GOP Convention To Count On Americans’ Collective Amnesia Of Trump’s First Term

Former President Donald Trump speaks on June 28 at Greenbrier Farms in Chesapeake, Virginia. The Republican Party is hoping voters won't remember much about his previous term in the White House.
Former President Donald Trump speaks on June 28 at Greenbrier Farms in Chesapeake, Virginia. The Republican Party is hoping voters won’t remember much about his previous term in the White House.
Billy Schuerman/The Virginian-Pilot via Getty Images

WASHINGTON ― Donald Trump left the White House with violent crime spiking, thousands of Americans dying each day from a disease he claimed was no worse than the common cold and having attempted a coup to remain in office despite having lost reelection.

The former and would-be future president and the Republican National Committee on Monday released a schedule of convention themes that counts on Americans forgetting all that and instead waxing nostalgic for his years in office.

“President Trump will Make America Great Once Again!” the RNC’s synopsis of the convention theme proclaims.

Each of the first three nights, though, promises a return to a Trump presidential past that did not really happen in the described way.

Monday, July 15, called “Make America Wealthy Once Again,” will focus on the economy under Trump, which it falsely claims was the best ever, thanks in part to “re-worked trade deals” he managed. In fact, the economy during Trump’s first three years ― before the COVID pandemic struck ― was similar to but slightly worse than during the final three years of his predecessor, Barack Obama. And Trump did not “rework” the North American Free Trade Agreement so much as simply rename it the United States, Mexico, Canada Agreement. The few changes it did contain were mostly lifted from the Trans-Pacific Partnership, which Obama had negotiated but Trump then abandoned.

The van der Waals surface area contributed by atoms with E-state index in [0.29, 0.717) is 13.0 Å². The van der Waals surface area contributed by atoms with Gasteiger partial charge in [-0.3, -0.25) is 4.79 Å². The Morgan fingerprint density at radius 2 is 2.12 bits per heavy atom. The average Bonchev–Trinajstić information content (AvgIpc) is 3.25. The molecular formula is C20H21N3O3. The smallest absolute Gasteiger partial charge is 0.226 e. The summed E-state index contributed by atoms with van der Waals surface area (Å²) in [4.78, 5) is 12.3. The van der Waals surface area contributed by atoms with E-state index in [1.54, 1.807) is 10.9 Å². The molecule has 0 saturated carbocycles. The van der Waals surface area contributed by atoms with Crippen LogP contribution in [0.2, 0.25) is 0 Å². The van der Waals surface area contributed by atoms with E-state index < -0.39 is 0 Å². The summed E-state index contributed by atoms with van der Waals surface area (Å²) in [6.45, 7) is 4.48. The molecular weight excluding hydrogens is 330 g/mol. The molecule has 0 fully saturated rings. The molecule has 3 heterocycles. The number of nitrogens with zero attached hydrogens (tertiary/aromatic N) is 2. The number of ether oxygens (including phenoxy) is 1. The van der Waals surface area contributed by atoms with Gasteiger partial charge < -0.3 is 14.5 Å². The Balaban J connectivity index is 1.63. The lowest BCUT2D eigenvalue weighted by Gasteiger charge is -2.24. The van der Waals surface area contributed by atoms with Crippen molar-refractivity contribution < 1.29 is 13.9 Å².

The theme for July 16, “Make America Safe Once Again,” suggests that crime has been rampant under President Joe Biden. In reality, crime rates spiked to their highest levels in years under Trump in 2020 and have been decreasing each of the three years since Biden took office.

And the final night before Trump is to be officially nominated ― labeled “Make America Strong Once Again” ― features Biden’s chaotic August 2021 withdrawal from Afghanistan but fails to point out that it was Trump, not Biden, who cut a deal directly with the Taliban that excluded the Afghan government, even setting a deadline for the withdrawal. Trump’s administration then did no planning for the pullout, leaving the new Biden administration just months to unwind two decades of military presence in that country.

The Biden campaign said it was aware of its “voter amnesia” problem and has already begun an advertising and social media effort to remind Americans what Trump’s four years in office, particularly his final one, were truly like.

Polling, though, suggests Biden and his team face a difficult challenge, with many American voters quite receptive to Trump’s message. His campaign’s response to HuffPost queries for this article, in fact, consisted of a link to a poll showing Trump winning in each of the key swing states.

“Seems like it’s working pretty well,” veteran GOP consultant David Kochel said of Trump’s approach. “Grocery and gas prices were lower, mortgage rates were at an all-time low, Putin hadn’t invaded Ukraine and there wasn’t a war in the Middle East. That might have something to do with it.”

“Voters have short memories and they have a ‘recency bias,’ meaning that what is most recent is most impactful,” said Neil Newhouse a longtime Republican pollster. “Biden’s record of failure, to many voters, pales in comparison to how they remember the Trump presidency.”

Joe Walsh, a former Republican congressman from Illinois who unsuccessfully ran against Trump in the 2020 primaries, said some of the blame for voters’ erroneous beliefs about Trump’s presidency can be directed at Biden for failing to make his case forcefully enough.

“Sadly, that’s not how people remember those four years. And even more sadly, Biden is incapable of reminding people what those four years were really like,” Walsh said.